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  • Yoshihiro TANGE, Heihachi MIGITA, Shigenori YOSHITAKE, Yutaka ISAKOZAW ...
    Article type: Original Paper
    2012 Volume 1 Pages 43-46
    Published: 2012
    Released on J-STAGE: June 28, 2013
    JOURNAL FREE ACCESS
    Peripheral artery disease (PAD) is an important marker of systemic atherosclerosis, and often leads to significant morbidity and mortality, particularly in patients with end-stage renal disease. Hyperbaric oxygen therapy (HBOT) increases tissue oxygenation by administering 100% oxygen at greater than one atmosphere pressure, and has beneficial effects on hypoxic wound healing in patients with PAD. We hypothesized that increasing partial pressure of oxygen (PO2) in the blood stream during hemodialysis (HD) improves the hypoxic tissue by a different mechanism from that of HBOT. We developed a device to enhance PO2 content in the dialysate. This study examined the effects of a commercially available dialysate and a high PO2 dialysate on PO2 in blood during simulated circulation in hemodialysis (HD). Batches of 1000 ml of bovine blood were prepared. We conducted HD for 120 min at a flow rate in blood pump of 200 ml/min and dialysate flow rate of 500 ml/min. KINDALY AF-2 containing bicarbonate was used as dialysate. All the experiments were performed at 310 K. Dialysate with high PO2 content was made using a gas compressor that increased PO2 in the dialysate up to 300 mmHg after deaeration. The gas compressor was installed between the reverse osmosis (RO) water line and the dialysis machine. We conducted HD by circulating bovine blood using either the conventional dialysate as control or the high PO2 dialysate. Blood samples were collected from both the inlet and outlet of the dialyzer during HD, and pH, PO2, PCO2, HCO3- and O2 saturation were determined. PO2 in blood and conventional dialysate were 42.0 mmHg and 145 mmHg, respectively, before circulation. PO2 was always higher at the outlet than at the inlet of the dialyzer after circulation started. With conventional dialysate, PO2 in blood sample increased gradually for the first 30 min after starting the experiment and then reached a plateau at 100 to 120 mmHg. With high PO2 dialysate, PO2 showed a plateau of 240 to 260 mmHg after increasing sharply for the first 30 min, and the values were higher compared to conventional dialysate. From these results, we speculate that conventional buffer dialysate transfers oxygen from the dialysate to the blood stream, and dialysate with high PO2 content enhances oxygenation of blood during HD. This system is a promising method to transport high PO2 to peripheral tissues leading to improvement of PAD.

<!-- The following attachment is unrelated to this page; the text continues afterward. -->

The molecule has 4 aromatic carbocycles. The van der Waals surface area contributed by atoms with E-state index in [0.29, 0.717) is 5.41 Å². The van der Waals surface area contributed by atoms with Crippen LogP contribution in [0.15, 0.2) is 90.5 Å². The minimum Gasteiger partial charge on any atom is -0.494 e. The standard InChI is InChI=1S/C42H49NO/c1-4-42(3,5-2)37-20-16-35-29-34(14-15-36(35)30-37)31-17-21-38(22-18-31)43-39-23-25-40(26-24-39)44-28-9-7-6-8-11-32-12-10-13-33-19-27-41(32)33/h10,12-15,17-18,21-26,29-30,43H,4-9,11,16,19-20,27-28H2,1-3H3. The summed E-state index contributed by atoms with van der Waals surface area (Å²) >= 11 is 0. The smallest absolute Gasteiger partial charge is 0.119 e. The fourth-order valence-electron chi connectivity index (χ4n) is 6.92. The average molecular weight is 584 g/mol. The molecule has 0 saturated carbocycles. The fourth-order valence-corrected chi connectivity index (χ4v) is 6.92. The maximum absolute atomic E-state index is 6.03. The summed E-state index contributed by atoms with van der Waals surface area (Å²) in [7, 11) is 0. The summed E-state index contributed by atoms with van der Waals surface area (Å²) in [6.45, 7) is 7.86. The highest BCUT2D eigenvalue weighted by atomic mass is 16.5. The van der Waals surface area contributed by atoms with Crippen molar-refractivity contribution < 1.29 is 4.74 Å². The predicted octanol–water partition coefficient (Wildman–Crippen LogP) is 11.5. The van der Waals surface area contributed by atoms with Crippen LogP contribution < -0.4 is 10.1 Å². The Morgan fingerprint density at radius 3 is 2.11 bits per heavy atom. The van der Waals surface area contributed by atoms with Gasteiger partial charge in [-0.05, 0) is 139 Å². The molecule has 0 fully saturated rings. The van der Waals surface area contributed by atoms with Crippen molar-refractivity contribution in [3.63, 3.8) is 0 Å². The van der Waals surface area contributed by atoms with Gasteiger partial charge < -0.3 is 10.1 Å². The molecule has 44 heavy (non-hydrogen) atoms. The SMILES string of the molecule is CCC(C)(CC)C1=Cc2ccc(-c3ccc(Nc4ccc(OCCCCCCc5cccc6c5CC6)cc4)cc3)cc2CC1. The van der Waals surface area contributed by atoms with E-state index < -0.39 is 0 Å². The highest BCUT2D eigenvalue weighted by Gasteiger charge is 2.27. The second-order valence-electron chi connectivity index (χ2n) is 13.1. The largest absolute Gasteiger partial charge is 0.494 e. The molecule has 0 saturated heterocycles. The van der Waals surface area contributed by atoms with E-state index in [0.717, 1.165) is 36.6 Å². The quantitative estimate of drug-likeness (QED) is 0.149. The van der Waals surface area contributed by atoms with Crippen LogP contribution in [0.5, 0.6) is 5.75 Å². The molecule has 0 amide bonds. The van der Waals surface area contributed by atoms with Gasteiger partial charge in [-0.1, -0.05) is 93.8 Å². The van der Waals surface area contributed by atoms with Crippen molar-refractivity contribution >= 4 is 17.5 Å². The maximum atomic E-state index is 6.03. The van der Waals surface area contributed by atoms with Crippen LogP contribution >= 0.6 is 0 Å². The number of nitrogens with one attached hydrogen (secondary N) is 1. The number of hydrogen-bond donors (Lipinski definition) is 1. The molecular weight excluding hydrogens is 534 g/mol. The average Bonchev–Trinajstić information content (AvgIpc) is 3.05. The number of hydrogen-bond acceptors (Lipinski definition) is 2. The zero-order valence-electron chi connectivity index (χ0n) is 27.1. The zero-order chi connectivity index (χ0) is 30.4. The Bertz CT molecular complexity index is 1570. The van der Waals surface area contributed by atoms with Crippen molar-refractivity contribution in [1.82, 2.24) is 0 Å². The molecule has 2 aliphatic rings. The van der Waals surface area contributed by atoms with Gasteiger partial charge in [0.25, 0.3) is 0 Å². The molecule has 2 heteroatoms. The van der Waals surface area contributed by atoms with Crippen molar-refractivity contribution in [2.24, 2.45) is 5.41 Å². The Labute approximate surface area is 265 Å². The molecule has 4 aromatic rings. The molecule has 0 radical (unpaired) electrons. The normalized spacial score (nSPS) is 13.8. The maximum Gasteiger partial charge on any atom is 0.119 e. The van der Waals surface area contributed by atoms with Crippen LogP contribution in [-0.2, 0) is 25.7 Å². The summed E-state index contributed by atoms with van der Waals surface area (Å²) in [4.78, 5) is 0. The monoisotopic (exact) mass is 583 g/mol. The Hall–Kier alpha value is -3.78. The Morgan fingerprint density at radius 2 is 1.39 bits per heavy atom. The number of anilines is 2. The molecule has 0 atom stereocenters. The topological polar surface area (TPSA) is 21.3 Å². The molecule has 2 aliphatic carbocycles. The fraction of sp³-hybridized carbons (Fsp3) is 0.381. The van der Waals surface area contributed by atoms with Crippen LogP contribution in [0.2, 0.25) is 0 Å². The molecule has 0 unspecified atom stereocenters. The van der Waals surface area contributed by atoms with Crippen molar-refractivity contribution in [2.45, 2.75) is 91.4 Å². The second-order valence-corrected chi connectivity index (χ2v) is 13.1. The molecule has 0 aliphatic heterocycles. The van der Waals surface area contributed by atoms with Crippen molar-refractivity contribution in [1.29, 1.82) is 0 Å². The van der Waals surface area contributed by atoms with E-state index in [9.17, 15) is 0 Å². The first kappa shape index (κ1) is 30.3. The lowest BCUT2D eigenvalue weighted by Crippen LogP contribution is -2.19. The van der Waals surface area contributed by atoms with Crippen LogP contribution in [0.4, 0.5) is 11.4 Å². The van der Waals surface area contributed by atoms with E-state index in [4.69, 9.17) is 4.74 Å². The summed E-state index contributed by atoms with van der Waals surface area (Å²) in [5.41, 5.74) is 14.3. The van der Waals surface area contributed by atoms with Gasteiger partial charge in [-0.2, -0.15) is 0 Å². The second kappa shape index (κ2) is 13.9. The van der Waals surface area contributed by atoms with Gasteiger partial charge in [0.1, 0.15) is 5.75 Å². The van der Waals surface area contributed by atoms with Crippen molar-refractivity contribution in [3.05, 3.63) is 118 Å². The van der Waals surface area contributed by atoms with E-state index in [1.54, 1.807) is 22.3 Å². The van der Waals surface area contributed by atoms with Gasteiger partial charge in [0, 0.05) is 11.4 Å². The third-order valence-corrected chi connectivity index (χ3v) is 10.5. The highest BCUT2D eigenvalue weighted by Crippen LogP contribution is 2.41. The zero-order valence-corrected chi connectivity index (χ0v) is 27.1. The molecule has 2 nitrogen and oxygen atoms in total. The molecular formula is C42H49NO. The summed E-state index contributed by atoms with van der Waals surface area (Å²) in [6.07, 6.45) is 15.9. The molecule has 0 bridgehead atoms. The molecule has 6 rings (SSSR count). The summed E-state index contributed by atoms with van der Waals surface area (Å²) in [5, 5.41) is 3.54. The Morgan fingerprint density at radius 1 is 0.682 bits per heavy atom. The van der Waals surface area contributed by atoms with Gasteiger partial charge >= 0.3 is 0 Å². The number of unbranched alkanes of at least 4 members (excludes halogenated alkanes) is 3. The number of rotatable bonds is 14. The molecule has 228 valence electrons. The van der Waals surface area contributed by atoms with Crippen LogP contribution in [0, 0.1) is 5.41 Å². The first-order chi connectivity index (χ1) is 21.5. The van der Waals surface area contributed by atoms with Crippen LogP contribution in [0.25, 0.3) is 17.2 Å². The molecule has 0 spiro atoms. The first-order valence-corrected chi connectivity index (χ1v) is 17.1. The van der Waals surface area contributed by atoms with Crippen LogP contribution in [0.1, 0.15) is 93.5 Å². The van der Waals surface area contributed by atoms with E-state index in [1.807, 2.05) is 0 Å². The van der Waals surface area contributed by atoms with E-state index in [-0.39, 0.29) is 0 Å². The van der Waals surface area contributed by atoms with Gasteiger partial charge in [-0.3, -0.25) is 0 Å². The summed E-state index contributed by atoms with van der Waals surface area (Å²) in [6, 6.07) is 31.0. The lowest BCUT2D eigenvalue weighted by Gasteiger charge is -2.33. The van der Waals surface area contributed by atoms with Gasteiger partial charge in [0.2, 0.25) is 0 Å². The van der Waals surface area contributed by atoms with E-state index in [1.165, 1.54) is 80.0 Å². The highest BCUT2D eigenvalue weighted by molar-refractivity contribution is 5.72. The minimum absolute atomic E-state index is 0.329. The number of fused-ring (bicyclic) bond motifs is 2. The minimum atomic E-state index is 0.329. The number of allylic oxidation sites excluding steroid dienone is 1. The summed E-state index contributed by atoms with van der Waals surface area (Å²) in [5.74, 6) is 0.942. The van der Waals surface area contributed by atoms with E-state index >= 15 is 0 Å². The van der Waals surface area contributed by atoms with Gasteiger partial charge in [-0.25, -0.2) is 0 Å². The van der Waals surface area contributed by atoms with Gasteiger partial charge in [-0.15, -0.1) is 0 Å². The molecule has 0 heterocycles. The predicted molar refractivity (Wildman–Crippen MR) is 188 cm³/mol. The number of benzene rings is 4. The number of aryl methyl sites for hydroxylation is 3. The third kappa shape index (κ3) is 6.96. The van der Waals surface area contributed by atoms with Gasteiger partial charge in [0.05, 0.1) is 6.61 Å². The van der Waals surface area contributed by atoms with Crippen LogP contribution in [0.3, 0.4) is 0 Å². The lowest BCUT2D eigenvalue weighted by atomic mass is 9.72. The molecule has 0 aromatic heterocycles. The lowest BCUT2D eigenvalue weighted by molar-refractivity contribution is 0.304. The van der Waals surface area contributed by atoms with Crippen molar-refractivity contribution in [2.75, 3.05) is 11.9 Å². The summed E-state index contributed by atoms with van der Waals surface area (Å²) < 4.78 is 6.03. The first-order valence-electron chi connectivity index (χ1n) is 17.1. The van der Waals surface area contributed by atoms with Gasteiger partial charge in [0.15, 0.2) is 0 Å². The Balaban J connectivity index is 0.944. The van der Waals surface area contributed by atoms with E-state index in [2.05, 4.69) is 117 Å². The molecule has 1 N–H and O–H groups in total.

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  • Masahiro YAKAMI, Tomohiro KURODA, Takeshi KUBO, Yutaka EMOTO, Hiroyuki ...
    Article type: Original Paper
    2012 Volume 1 Pages 47-53
    Published: 2012
    Released on J-STAGE: June 28, 2013
    JOURNAL FREE ACCESS
    Although hospital information systems (HIS) have recently become more widely used, data stored in HIS databases are not fully utilized in clinical research. One major reason is the lack of suitable tools to utilize the stored data for clinical research. Patient eligibility criteria for clinical studies often consist of multiple conditions incorporating logical operations across multiple data tables. These are too complex to perform using the existing HIS interfaces, which were originally designed for clinical business rather than clinical research. Moreover, these criteria sometimes require importing patient lists from external data sources not stored in the HIS databases. Certainly end-user computing (EUC) is effective in satisfying these demands, but in reality, EUC is too difficult for many clinical researchers to master because it requires them to understand the complicated composition of the data tables in the HIS database. Thus, we have developed a search system to meet these needs using user-friendly interfaces. Since the objective of a clinical study is to prove a relationship between a certain purported cause and the outcome, target patients must be selected based on several items of clinical information. Patient eligibility criteria for clinical studies are usually complex, consisting of multiple conditions combined with logical “AND”, “OR” and “NOT” operations as well as parentheses. It is a challenge to design user interfaces that can specify logical operations and parentheses among multiple search conditions. Our search system is designed to support set operations between the lists of search results as well as functions for loading and saving multiple lists, instead of logical operations and parentheses among search conditions. The system was developed using a middleware package for EUC, and was released in our institute. In this study, both the proposed search system and search interfaces for our institutional HIS were evaluated using application forms submitted to the Informatics Department requesting search and export of data stored in the HIS database. The requests were processed using both systems, and the results were recorded and analyzed for evaluation. Our search system fulfilled a significantly larger number of requests than the HIS interfaces (paired t-test, p<0.05).